It’s a sad reality that money can often bring out the worst in people.
The reading of a will can often cause conflict within families, not just because everyone may have a different opinion as to who should be entitled to what, but because emotions are also very raw following a loss.
When writing your will, it is important that your estate is divided correctly in the way you see fit. After all, it is your money.
But there are steps you can take to try to prevent conflict as much as possible, including seeking advice from experts such as Beyond.
Speak to your family and friends when writing your will. This may not be an easy conversation to have. But if you remain firm to your beliefs and explain exactly why you have made the decisions you have, it makes it easier for your loved ones to accept the outcome. If you want to give a sizeable sum to charity or a cause you care about then explain to them how passionate you are, rather than leave them to feel shocked when the will is read. If you feel this conversation may cause problems then ask your legal advisor to lead the discussion and add some external authority to proceedings.
Differentiate Between Gifts and Loans
Your children may be in very different places financially. If this is the case, don’t leave one more money than the others to balance things out as this could create resentment or feelings of favouritism. Likewise, before your death you may have loaned money to a child to help them out. If this is the case, make it clear that the loan must be paid back to the estate or that the outstanding balance has been taken out of their share to keep things equal.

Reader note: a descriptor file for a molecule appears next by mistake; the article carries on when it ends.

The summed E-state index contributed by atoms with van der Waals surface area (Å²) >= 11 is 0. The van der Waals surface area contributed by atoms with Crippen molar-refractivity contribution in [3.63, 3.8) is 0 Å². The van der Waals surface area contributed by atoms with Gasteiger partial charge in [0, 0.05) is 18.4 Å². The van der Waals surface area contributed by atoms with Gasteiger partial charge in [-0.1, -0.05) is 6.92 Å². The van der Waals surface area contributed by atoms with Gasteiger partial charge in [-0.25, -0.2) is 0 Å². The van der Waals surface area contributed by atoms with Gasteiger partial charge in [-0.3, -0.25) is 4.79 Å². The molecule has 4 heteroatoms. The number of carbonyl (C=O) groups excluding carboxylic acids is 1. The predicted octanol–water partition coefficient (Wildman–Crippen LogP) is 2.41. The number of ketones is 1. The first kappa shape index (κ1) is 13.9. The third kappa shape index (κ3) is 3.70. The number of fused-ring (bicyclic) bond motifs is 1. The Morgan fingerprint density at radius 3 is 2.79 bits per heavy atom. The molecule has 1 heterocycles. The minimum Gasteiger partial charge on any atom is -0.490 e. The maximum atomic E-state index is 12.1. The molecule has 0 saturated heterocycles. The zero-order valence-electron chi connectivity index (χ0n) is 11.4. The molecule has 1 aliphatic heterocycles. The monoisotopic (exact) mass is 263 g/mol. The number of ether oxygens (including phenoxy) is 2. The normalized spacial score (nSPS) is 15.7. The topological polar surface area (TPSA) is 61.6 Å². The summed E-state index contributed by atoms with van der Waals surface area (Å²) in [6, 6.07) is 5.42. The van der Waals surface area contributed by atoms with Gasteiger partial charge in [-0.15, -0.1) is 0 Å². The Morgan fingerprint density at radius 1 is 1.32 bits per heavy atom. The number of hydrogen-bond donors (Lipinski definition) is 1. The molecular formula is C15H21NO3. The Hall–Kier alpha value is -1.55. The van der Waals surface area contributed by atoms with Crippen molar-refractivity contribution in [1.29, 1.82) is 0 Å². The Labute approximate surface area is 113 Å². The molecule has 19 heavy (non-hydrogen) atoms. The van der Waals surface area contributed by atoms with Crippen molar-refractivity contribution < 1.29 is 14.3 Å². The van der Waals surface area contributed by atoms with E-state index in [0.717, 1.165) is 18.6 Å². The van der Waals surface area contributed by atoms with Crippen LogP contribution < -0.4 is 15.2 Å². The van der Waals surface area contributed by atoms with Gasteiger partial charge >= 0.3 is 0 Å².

Begin Transferring Your Estate Early
Some people prefer to begin passing on their money to loved ones while they are still alive, offering them the chance to see kids and grandkids enjoy the fruits of their labour. It also encourages the recipients to be more careful with their financial decisions. If you choose to do this it could be a way to avoid later arguments as your family become aware of what they’ll each get but you need to be aware of the potential tax implications of this and plan it properly.
Discuss The Value of Belongings
It is not just money that you may be passing on. If you have belongings that have sentimental or financial value you may wish them to remain in the family. Speak to your family members about who you would like to pass these objects on to, hold discussions about who would like what and why. This could be enlightening and avoid future squabbles.
Refresh Your Will
As times change so do you and your family. What seemed the right thing to do with your money five years ago may seem completely wrong today. Perhaps your partner, was to be the sole benefactor but they have passed on? Maybe the birth of a grandchild, a family feud, a change in circumstance or a divorce mean your plans are now dated? Ensure you keep updating your will as changes happen around you.
Keep It Fair
Nothing could cause resentment greater than one child being given control of your assets. Unless there are extreme circumstances, try to be fair with your children, dividing things equally among them. Also don’t give one control of the will, ensure that is also equal. If you think there could be problems then appoint someone to care for their inheritance.